The game features a pretty likeable cast. Lucas Kane as the grim, depressive, paranoid "victim" of an unknown force is probably the most likeable since you'll be playing as him for most of the game. Other playable characters include Carla Valenti, a NYPD agent and her sidekick, Tyler Miles. Their camaraderie is the humor relief of the game. There's also Marcus Kane, Lucas' estranged brother who is a Catholic priest. All of them are voice-acted in an "okay, good" kind of way you would generally expect from a game.
Calling Fahrenheit an "interactive movie" wouldn't be too wrong to an extent. Much of the game progresses in the form of cutscenes many of which are interactive and all of which are very stylishly shot. David Cage uses the game's camera like a movie director would. Never shying away from utilizing different angles during conversations nor using split screen sequences during numerous cutscenes. There are gameplay sequences similar to the first mentioned above all of them being as exciting. The game is so ambitious on its style and design that it even uses sepia-textured art design in flashback sequences. The game is definitely heavy on cut-scenes but unlike some other games of its type, Fahrenheit has so many tricks up its sleeves that make most of the scenes interesting enough.
Despite all of the mentioned praise-worthy elements, Fahrenheit stumbles at many places. Most of these flaws are concentrated or highlighted repeatedly in the absolutely awful second-half of the game. In fact to be honest, calling Fahrenheit's 2nd half a bleak contrast to the first would be an understatement.
For instance, the game relies on quick-time events (QTE) a LOT. They were used restrictively in the 1st half but the game goes overboard with them in later stages. At times, there are three to four long-winded QTEs performed to emerge victorious in a battle. Fail in any one of those QTEs and you're subject to being tortured with again right from the first QTE.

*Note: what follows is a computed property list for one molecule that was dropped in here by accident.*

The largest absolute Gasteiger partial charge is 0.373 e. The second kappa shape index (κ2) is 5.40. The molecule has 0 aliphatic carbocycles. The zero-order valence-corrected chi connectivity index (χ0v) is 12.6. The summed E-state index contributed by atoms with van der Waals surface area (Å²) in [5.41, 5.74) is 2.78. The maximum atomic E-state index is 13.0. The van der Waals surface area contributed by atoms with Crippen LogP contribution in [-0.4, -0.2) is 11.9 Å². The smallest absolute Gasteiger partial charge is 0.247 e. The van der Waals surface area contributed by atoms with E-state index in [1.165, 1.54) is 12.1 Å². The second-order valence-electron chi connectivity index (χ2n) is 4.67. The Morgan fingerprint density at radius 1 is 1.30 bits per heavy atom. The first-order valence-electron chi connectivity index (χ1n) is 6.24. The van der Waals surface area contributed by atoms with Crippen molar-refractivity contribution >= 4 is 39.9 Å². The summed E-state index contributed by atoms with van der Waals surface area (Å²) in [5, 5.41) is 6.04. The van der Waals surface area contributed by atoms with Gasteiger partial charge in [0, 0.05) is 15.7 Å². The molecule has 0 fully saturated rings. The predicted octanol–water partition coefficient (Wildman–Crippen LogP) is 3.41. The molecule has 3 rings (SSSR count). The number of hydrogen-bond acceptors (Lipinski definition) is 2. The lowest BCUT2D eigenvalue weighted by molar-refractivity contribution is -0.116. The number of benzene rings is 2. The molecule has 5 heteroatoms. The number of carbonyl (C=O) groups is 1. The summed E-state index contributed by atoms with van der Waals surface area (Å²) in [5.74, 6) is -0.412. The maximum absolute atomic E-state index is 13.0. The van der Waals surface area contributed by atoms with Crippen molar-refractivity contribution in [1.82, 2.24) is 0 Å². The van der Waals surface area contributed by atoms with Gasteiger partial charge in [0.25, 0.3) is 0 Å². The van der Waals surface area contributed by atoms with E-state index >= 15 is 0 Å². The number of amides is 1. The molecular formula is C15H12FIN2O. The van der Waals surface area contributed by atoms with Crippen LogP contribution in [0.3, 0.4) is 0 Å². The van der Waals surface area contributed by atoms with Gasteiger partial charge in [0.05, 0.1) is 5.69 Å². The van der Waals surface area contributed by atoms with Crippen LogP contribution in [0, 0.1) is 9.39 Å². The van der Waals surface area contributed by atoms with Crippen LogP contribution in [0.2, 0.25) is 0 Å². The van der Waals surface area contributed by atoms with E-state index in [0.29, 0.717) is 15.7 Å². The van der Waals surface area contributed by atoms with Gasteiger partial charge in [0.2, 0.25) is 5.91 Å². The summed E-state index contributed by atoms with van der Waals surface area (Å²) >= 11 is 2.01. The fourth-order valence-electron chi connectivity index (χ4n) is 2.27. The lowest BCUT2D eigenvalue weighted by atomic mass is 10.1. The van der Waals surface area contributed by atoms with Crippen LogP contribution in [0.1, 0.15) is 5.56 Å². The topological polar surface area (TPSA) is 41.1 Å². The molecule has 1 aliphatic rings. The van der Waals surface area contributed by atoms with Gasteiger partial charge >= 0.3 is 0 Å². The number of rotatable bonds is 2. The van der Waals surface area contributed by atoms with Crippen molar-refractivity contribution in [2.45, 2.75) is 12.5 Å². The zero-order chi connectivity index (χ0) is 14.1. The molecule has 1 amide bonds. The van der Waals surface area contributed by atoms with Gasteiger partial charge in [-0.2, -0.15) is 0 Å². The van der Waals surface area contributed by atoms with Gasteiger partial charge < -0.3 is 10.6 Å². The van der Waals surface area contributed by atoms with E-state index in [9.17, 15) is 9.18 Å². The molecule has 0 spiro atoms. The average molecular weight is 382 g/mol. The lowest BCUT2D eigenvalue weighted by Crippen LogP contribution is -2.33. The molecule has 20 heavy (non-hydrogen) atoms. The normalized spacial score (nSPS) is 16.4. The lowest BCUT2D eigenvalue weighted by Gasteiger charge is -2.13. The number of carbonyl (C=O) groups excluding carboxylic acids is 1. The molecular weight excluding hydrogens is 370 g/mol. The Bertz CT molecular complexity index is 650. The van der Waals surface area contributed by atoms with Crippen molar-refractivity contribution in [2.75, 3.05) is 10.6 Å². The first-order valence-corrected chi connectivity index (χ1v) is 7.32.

Add to that the annoying use of QTE in things as simple as watching a cutscene. Later in the game, Lucas has the ability to "see the unseen" through his dreams (in other words, parallel universe). However, while you're seeing his dream via a cutscene you're subjected to constant QTE that needs to be pressed without fail if you want to watch the cutscene. The problem with this and with every QTE is its core idea. The developers apparently wanted to involve gamers in the action of cutscenes by the use of QTE. The problem with that is that you're SO busy in pressing controls as displayed by QTE that you actually don't give a damn about what goes on in the cutscene beyond. You're just too scared about missing a QTE and starting from all over again.
Certain flashback sequences involve you infiltrating an army base. You have to use stealth here. Ironically for a game that uses a variety of camera modes otherwise, these flashback "stealth" sequences have a fixed camera that hinders you from getting any proper view of the surrounding and turns out to be a major annoyance.